I’ve been hearing a lot about gluten-free foods. Why should I go gluten-free?
Here are the numbers: 2.2 million Americans suffer from celiac disease, a debilitating autoimmune disorder caused by ingesting gluten foods. Another 10-25% of Americans experience gluten sensitivity, a milder reaction usually caused by digestive weakness and poor enzyme activity.
Here are a few conditions where a gluten-free diet is desirable:
Irritable Bowel. For people with IBS (Irritable Bowel Syndrome), going gluten-free can put an end to uncomfortable symptoms like bowel urgency, gas, and bloating after meals. While not everyone with IBS has a gluten allergy, many have gluten sensitivity and for them, eliminating gluten eliminates their IBS. Follow up with Bwl Tone IBS for gentle colon cleansing.
Candida. Going gluten-free enhances recovery for people with candida. Systemic, chronic cases of candida require aggressive dietary approaches. Eliminating gluten foods and sugars are the mainstays of successful treatment. Most people feel so much better, they don’t miss it! To improve the benefits, try an herbal anti-fungal kit like Candida Detox.
Leaky gut syndrome. Gluten protein can pass through damaged gut membranes into the bloodstream, triggering allergy symptoms and autoimmune reactions. Substituting with gluten free grains improves healing and alleviates symptoms like joint pain, skin rashes and digestive discomfort. Add a high protease enzyme formula between meals, like Dr. Enzyme with Protease & Bromelain to help detoxify the bloodstream.
What’s Left After You’ve Eliminated Gluten?
Here’s a short list of wheat-free, gluten-free grains, the forms you can find them in at your natural foods store and tips on how to cook with them.
Note: Not all wheat-free foods are low in gluten.
RICE. Rice is the staple grain for over half of the world’s population. Available as a grain, flour, bread, pasta, cereal, and in dairy-free milk and cheese, it is one of the most versatile grains known and one of the most easily digested. Choose organic whenever possible, commercial rice is often loaded with pesticides. Automatic rice cookers make cooking rice even simpler for wheat-free-er’s who eat a lot of rice. For people who are also lactose intolerant, I recommend rice cheese, which is low in fat, creamy and delicious tasting.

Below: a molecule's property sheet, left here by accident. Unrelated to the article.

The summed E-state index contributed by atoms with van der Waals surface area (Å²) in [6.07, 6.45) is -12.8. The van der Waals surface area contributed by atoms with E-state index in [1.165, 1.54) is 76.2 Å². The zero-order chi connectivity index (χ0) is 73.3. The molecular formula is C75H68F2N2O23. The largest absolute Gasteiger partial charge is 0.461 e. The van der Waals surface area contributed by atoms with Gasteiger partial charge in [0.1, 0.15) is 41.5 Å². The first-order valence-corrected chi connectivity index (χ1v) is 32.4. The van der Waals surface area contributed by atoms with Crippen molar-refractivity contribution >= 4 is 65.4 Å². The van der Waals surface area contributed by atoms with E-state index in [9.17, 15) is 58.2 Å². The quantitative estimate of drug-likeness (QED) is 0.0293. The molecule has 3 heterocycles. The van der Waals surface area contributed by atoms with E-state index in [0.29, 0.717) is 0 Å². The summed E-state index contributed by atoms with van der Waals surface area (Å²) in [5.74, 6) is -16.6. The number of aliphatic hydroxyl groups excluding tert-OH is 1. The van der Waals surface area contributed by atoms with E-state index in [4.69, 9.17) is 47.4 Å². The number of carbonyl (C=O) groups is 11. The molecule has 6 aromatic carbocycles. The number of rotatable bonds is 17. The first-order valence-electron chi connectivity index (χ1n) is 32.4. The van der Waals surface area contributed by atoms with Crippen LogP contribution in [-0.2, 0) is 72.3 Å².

CHICKPEA. Chickpeas are not a true grain. They’re actually a legume that was first cultivated in Mesopotamia around 5000 B.C. Chickpeas are a nice addition to puddings, casseroles and are probably best enjoyed in humus and falafel dishes. Chickpea flour (made from ground chickpeas) is gluten-free and a good thickener in soups and sauces.
AMARANTH. There are over 500 species of amaranth. Amaranth is available today as a flour for wheat-free baking. Popped amaranth makes a good snack. After toasting, popcorn-like amaranth seeds can be added to soups or vegetables or eaten alone. Amaranth cereals are also popular in a wheat-free breakfast.
CORN. A staple food for Native Americans, corn still feeds much of America, human and animal. Like rice, it is a very versatile grain., and is excellent in baking, in cereals, and with quinoa in pasta. Sweet corn is the favorite American vegetable (next to the potato), great on the grill, roasted, gently steamed and in casseroles. You really can’t go wrong with corn. It’s inexpensive and easy to prepare.
MILLET. The ancient Egyptians used millet to make bread. The Chinese used it as their staple grain before rice came along. Millet is available today as a grain, flour, meal and in cereals. It’s especially good in flatbreads, puffed in snackfoods and to add heartiness to stuffed veggies and casseroles.
QUINOA. Considered by many health experts a nearly perfect protein, quinoa has been cultivated in the Andes mountains for 5,000 years. Quinoa has a rich, nutty flavor and works well as a wheat free grain and pasta. You can prepare quinoa just like rice, except it only takes about 5 to 10 minutes before it’s ready. Note: If you’re allergic to wheat, make sure the quinoa pasta you buy isn’t made with semolina flour.
SOY FLOUR. Soy flour is available today for baking. Because it contains no gluten, it doesn’t work well by itself in raised breads. It’s usually mixed with an all purpose flour (not gluten-free) in baking. Soy flour can also be used to add a creamy texture to fruit smoothies.
People with gluten sensitivity can also usually tolerate potato starch and tapioca, but they are not as nutritious as the grains listed above.
Sarah Abernathy has been a researcher, writer and herbal consultant in the field of natural health for over 12 years.
She is the managing editor of Healthy Healing Publications, and contributes regular articles to newsletters, magazines, and books. Sarah is a graduate of the East West School of Herbology.
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